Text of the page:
The Sydney Harbour Bridge is a heritage-listed steel through arch bridge across Sydney Harbour that carries rail, vehicular, bicycle, and pedestrian traffic between the Sydney central business district (CBD) and the North Shore. The dramatic view of the bridge, the harbour, and the nearby Sydney Opera House is an iconic image of Sydney, and Australia itself. The bridge is nicknamed "The Coathanger" because of its arch-based design.
Under the direction of Dr John Bradfield of the NSW Department of Public Works, the bridge was designed and built by British firm Dorman Long and Co Ltd of Middlesbrough and opened in 1932. The bridge’s design was influenced by the Hell Gate Bridge in New York City. It is the sixth longest spanning-arch bridge in the world and the tallest steel arch bridge, measuring 134 m (440 ft) from top to water level. It was also the world’s widest long-span bridge, at 48.8 m (160 ft) wide, until construction of the new Port Mann Bridge in Vancouver was completed in 2012.
The Sydney Harbour Bridge was added to the Australian National Heritage List on 19 March 2007 and to the New South Wales State Heritage Register on 25 June 1999.
The southern end of the bridge is located at Dawes Point in The Rocks area, and the northern end at Milsons Point in the lower North Shore area. There are six original lanes of road traffic through the main roadway, plus an additional two lanes of road traffic on its eastern side, using lanes that were formerly tram tracks. Adjacent to the road traffic, a path for pedestrian use runs along the eastern side of the bridge, whilst a dedicated path for bicycle use only runs along the western side; between the main roadway and the western bicycle path are two lanes used for railway tracks, servicing the T1 North Shore Line for Sydney Trains.
A close view of Sydney Harbour Bridge at night
The main roadway across the bridge is known as the Bradfield Highway and is about 2.4 km (1.5 mi) long, making it one of the shortest highways in Australia.
One of the nuts that hold the bridge on its abutments; this one is at the north end.
The south-eastern pylon containing the tourist lookout, made of granite quarried at Moruya, NSW
The arch is composed of two 28-panel arch trusses; their heights vary from 18 m (59 ft) at the centre of the arch to 57 m (187 ft) at the ends next to the pylons.
The arch has a span of 504 m (1,654 ft) and its summit is 134 m (440 ft) above mean sea level; expansion of the steel structure on hot days can increase the height of the arch by 18 cm (7.1 in).
The total weight of the steelwork of the bridge, including the arch and approach spans, is 52,800 tonnes (52,000 long tons; 58,200 short tons), with the arch itself weighing 39,000 tonnes (38,000 long tons; 43,000 short tons). About 79% of the steel was imported from England, with the rest being sourced from Newcastle. On site, the contractors (Dorman Long and Co.) set up two workshops at Milsons Point, at the site of the present day Luna Park, and fabricated the steel into the girders and other required parts.
The bridge is held together by six million Australian-made hand-driven rivets supplied by the McPherson company of Melbourne, the last being driven through the deck on 21 January 1932. The rivets were heated red-hot and inserted into the plates; the headless end was immediately rounded over with a large pneumatic rivet gun.] The largest of the rivets used weighed 3.5 kg (8 lb) and was 39.5 cm (15.6 in) long. The practice of riveting large steel structures, rather than welding, was, at the time, a proven and understood construction technique, whilst structural welding had not at that stage been adequately developed for use on the bridge.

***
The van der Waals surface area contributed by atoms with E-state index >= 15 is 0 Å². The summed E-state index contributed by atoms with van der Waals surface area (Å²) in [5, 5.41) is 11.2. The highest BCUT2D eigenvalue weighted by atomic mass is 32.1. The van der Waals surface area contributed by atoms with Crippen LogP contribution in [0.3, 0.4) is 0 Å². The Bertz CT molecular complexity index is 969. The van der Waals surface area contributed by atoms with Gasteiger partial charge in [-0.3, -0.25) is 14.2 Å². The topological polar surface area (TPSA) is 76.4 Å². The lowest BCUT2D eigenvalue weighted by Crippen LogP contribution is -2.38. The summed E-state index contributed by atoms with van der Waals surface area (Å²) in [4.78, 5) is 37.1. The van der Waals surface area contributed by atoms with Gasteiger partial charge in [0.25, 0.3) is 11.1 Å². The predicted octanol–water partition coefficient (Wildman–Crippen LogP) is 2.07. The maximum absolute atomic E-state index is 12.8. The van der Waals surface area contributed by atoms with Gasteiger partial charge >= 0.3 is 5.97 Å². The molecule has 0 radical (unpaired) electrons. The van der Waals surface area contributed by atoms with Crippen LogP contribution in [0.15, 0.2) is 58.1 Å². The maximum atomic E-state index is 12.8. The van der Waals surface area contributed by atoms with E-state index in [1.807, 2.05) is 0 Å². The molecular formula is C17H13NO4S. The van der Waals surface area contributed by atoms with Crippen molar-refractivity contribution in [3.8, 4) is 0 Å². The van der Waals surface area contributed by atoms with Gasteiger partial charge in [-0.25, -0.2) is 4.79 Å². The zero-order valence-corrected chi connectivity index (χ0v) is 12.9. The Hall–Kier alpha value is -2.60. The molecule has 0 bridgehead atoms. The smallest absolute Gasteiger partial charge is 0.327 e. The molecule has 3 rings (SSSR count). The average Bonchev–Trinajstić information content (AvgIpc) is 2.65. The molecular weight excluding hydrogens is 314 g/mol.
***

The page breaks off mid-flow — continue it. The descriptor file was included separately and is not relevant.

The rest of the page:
Pylons At each end of the arch stands a pair of 89 m (292 ft) high concrete pylons, faced with granite. The pylons were designed by the Scottish architect Thomas S. Tait, a partner in the architectural firm John Burnet & Partners.
Some 250 Australian, Scottish, and Italian stonemasons and their families relocated to a temporary settlement at Moruya, NSW, 300 km (186 mi) south of Sydney, where they quarried around 18,000 m3 (635,664 cu ft) of granite for the bridge pylons. The stonemasons cut, dressed, and numbered the blocks, which were then transported to Sydney on three ships built specifically for this purpose. The Moruya quarry was managed by John Gilmore, a Scottish stonemason who emigrated with his young family to Australia in 1924, at the request of the project managers. The concrete used was also Australian-made and supplied from Railton, Tasmania and Kandos, New South Wales.
Abutments at the base of the pylons are essential to support the loads from the arch and hold its span firmly in place, but the pylons themselves have no structural purpose. They were included to provide a frame for the arch panels and to give better visual balance to the bridge. The pylons were not part of the original design, and were only added to allay public concern about the structural integrity of the bridge.
Although originally added to the bridge solely for their aesthetic value, all four pylons have now been put to use. The south-eastern pylon contains a museum and tourist centre, with a 360° lookout at the top providing views across the harbour and city. The south-western pylon is used by the New South Wales Roads and Traffic Authority (RTA) to support its CCTV cameras overlooking the bridge and the roads around that area. The two pylons on the north shore include venting chimneys for fumes from the Sydney Harbour Tunnel, with the base of the southern pylon containing the RMS maintenance shed for the bridge, and the base of the northern pylon containing the traffic management shed for tow trucks and safety vehicles used on the bridge.
In 1942 the pylons were modified to include parapets and anti-aircraft guns designed to assist in both Australia’s defence and general war effort. The top level of stonework was never removed.